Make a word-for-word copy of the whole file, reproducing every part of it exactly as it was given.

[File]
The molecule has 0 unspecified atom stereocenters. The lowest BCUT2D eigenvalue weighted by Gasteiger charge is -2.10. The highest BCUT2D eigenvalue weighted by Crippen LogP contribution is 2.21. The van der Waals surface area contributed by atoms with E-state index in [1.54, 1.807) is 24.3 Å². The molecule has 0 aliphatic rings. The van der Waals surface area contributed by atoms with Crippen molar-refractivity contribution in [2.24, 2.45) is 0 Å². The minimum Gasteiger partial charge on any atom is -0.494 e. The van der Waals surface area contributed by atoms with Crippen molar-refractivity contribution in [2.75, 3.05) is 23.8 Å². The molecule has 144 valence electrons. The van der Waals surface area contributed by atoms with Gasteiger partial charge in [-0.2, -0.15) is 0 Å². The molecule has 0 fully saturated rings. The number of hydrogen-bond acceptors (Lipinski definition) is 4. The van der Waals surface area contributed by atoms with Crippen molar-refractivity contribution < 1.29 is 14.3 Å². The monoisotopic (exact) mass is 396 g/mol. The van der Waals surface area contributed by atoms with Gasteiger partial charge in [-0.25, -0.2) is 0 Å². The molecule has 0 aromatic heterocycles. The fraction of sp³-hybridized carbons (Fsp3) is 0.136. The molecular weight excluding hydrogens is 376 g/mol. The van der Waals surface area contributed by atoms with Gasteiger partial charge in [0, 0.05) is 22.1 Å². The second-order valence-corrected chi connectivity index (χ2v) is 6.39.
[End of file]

The molecule has 0 unspecified atom stereocenters. The lowest BCUT2D eigenvalue weighted by Gasteiger charge is -2.10. The highest BCUT2D eigenvalue weighted by Crippen LogP contribution is 2.21. The van der Waals surface area contributed by atoms with E-state index in [1.54, 1.807) is 24.3 Å². The molecule has 0 aliphatic rings. The van der Waals surface area contributed by atoms with Crippen molar-refractivity contribution in [2.24, 2.45) is 0 Å². The minimum Gasteiger partial charge on any atom is -0.494 e. The van der Waals surface area contributed by atoms with Crippen molar-refractivity contribution in [2.75, 3.05) is 23.8 Å². The molecule has 144 valence electrons. The van der Waals surface area contributed by atoms with Gasteiger partial charge in [-0.2, -0.15) is 0 Å². The molecule has 0 fully saturated rings. The number of hydrogen-bond acceptors (Lipinski definition) is 4. The van der Waals surface area contributed by atoms with Crippen molar-refractivity contribution < 1.29 is 14.3 Å². The monoisotopic (exact) mass is 396 g/mol. The van der Waals surface area contributed by atoms with Gasteiger partial charge in [-0.25, -0.2) is 0 Å². The molecule has 0 aromatic heterocycles. The fraction of sp³-hybridized carbons (Fsp3) is 0.136. The molecular weight excluding hydrogens is 376 g/mol. The van der Waals surface area contributed by atoms with Gasteiger partial charge in [0, 0.05) is 22.1 Å². The second-order valence-corrected chi connectivity index (χ2v) is 6.39.